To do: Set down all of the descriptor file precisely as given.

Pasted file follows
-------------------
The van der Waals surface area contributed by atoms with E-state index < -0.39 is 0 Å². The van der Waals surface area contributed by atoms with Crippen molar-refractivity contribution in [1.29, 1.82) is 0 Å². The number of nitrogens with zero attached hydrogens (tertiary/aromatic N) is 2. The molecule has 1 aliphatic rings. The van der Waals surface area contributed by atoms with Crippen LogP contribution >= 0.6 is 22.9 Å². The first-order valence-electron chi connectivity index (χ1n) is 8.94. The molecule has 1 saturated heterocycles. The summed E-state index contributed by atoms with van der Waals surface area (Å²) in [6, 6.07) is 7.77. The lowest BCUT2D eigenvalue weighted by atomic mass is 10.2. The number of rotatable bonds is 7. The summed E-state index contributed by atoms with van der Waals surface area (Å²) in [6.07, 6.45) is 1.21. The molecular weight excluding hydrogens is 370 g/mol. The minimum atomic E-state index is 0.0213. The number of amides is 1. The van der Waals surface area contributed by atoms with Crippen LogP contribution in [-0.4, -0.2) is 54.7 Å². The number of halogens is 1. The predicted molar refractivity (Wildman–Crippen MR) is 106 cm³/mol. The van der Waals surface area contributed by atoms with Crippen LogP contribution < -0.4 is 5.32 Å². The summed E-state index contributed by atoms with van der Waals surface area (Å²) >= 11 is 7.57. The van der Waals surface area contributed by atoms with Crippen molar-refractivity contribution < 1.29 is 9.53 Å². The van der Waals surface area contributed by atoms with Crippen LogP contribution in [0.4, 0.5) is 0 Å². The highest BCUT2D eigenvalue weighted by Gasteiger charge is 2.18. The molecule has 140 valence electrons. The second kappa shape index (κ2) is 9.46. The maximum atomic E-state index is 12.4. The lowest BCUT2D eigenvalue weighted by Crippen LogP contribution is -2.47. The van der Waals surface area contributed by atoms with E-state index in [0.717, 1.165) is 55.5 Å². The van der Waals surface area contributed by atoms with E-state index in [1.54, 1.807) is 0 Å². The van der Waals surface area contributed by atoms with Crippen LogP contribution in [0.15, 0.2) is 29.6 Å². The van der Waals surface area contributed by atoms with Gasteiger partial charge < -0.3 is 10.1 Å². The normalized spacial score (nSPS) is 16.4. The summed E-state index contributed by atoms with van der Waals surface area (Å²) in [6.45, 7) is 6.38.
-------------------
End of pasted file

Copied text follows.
The van der Waals surface area contributed by atoms with E-state index < -0.39 is 0 Å². The van der Waals surface area contributed by atoms with Crippen molar-refractivity contribution in [1.29, 1.82) is 0 Å². The number of nitrogens with zero attached hydrogens (tertiary/aromatic N) is 2. The molecule has 1 aliphatic rings. The van der Waals surface area contributed by atoms with Crippen LogP contribution >= 0.6 is 22.9 Å². The first-order valence-electron chi connectivity index (χ1n) is 8.94. The molecule has 1 saturated heterocycles. The summed E-state index contributed by atoms with van der Waals surface area (Å²) in [6, 6.07) is 7.77. The lowest BCUT2D eigenvalue weighted by atomic mass is 10.2. The number of rotatable bonds is 7. The summed E-state index contributed by atoms with van der Waals surface area (Å²) in [6.07, 6.45) is 1.21. The molecular weight excluding hydrogens is 370 g/mol. The minimum atomic E-state index is 0.0213. The number of amides is 1. The van der Waals surface area contributed by atoms with Crippen LogP contribution in [-0.4, -0.2) is 54.7 Å². The number of halogens is 1. The predicted molar refractivity (Wildman–Crippen MR) is 106 cm³/mol. The van der Waals surface area contributed by atoms with Crippen LogP contribution < -0.4 is 5.32 Å². The summed E-state index contributed by atoms with van der Waals surface area (Å²) >= 11 is 7.57. The van der Waals surface area contributed by atoms with Crippen molar-refractivity contribution < 1.29 is 9.53 Å². The van der Waals surface area contributed by atoms with Crippen LogP contribution in [0.4, 0.5) is 0 Å². The highest BCUT2D eigenvalue weighted by Gasteiger charge is 2.18. The molecule has 140 valence electrons. The second kappa shape index (κ2) is 9.46. The maximum atomic E-state index is 12.4. The lowest BCUT2D eigenvalue weighted by Crippen LogP contribution is -2.47. The van der Waals surface area contributed by atoms with E-state index in [0.717, 1.165) is 55.5 Å². The van der Waals surface area contributed by atoms with E-state index in [1.54, 1.807) is 0 Å². The van der Waals surface area contributed by atoms with Crippen LogP contribution in [0.15, 0.2) is 29.6 Å². The van der Waals surface area contributed by atoms with Gasteiger partial charge < -0.3 is 10.1 Å². The normalized spacial score (nSPS) is 16.4. The summed E-state index contributed by atoms with van der Waals surface area (Å²) in [6.45, 7) is 6.38.